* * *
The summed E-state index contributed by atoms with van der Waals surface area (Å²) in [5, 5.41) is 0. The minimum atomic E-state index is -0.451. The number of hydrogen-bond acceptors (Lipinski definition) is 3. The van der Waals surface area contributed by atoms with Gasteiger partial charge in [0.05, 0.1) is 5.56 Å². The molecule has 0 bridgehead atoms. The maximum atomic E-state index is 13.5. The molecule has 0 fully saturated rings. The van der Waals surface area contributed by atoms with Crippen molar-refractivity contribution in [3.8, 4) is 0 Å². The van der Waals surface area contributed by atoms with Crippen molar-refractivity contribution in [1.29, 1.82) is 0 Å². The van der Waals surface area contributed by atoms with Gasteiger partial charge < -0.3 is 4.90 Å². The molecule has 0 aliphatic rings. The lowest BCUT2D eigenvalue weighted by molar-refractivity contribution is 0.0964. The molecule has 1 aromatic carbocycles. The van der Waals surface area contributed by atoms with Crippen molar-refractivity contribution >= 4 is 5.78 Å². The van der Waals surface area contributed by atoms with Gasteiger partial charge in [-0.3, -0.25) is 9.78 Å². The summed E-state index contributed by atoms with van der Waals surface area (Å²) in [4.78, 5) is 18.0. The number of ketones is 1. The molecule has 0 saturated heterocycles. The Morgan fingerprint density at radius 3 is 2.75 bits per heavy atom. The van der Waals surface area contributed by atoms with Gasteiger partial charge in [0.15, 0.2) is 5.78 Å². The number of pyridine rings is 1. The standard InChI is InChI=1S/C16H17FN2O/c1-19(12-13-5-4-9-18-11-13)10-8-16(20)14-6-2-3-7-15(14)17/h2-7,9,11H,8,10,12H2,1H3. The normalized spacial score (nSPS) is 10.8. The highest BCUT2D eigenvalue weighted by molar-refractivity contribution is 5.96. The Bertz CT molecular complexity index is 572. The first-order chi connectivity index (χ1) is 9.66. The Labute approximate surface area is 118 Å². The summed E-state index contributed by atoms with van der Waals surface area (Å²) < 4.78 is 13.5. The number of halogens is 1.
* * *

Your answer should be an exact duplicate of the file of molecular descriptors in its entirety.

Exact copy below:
The summed E-state index contributed by atoms with van der Waals surface area (Å²) in [5, 5.41) is 0. The minimum atomic E-state index is -0.451. The number of hydrogen-bond acceptors (Lipinski definition) is 3. The van der Waals surface area contributed by atoms with Gasteiger partial charge in [0.05, 0.1) is 5.56 Å². The molecule has 0 bridgehead atoms. The maximum atomic E-state index is 13.5. The molecule has 0 fully saturated rings. The van der Waals surface area contributed by atoms with Crippen molar-refractivity contribution in [3.8, 4) is 0 Å². The van der Waals surface area contributed by atoms with Crippen molar-refractivity contribution in [1.29, 1.82) is 0 Å². The van der Waals surface area contributed by atoms with Gasteiger partial charge < -0.3 is 4.90 Å². The molecule has 0 aliphatic rings. The lowest BCUT2D eigenvalue weighted by molar-refractivity contribution is 0.0964. The molecule has 1 aromatic carbocycles. The van der Waals surface area contributed by atoms with Crippen molar-refractivity contribution >= 4 is 5.78 Å². The van der Waals surface area contributed by atoms with Gasteiger partial charge in [-0.3, -0.25) is 9.78 Å². The summed E-state index contributed by atoms with van der Waals surface area (Å²) in [4.78, 5) is 18.0. The number of ketones is 1. The molecule has 0 saturated heterocycles. The Morgan fingerprint density at radius 3 is 2.75 bits per heavy atom. The van der Waals surface area contributed by atoms with Gasteiger partial charge in [0.15, 0.2) is 5.78 Å². The number of pyridine rings is 1. The standard InChI is InChI=1S/C16H17FN2O/c1-19(12-13-5-4-9-18-11-13)10-8-16(20)14-6-2-3-7-15(14)17/h2-7,9,11H,8,10,12H2,1H3. The normalized spacial score (nSPS) is 10.8. The highest BCUT2D eigenvalue weighted by molar-refractivity contribution is 5.96. The Bertz CT molecular complexity index is 572. The first-order chi connectivity index (χ1) is 9.66. The Labute approximate surface area is 118 Å². The summed E-state index contributed by atoms with van der Waals surface area (Å²) < 4.78 is 13.5. The number of halogens is 1.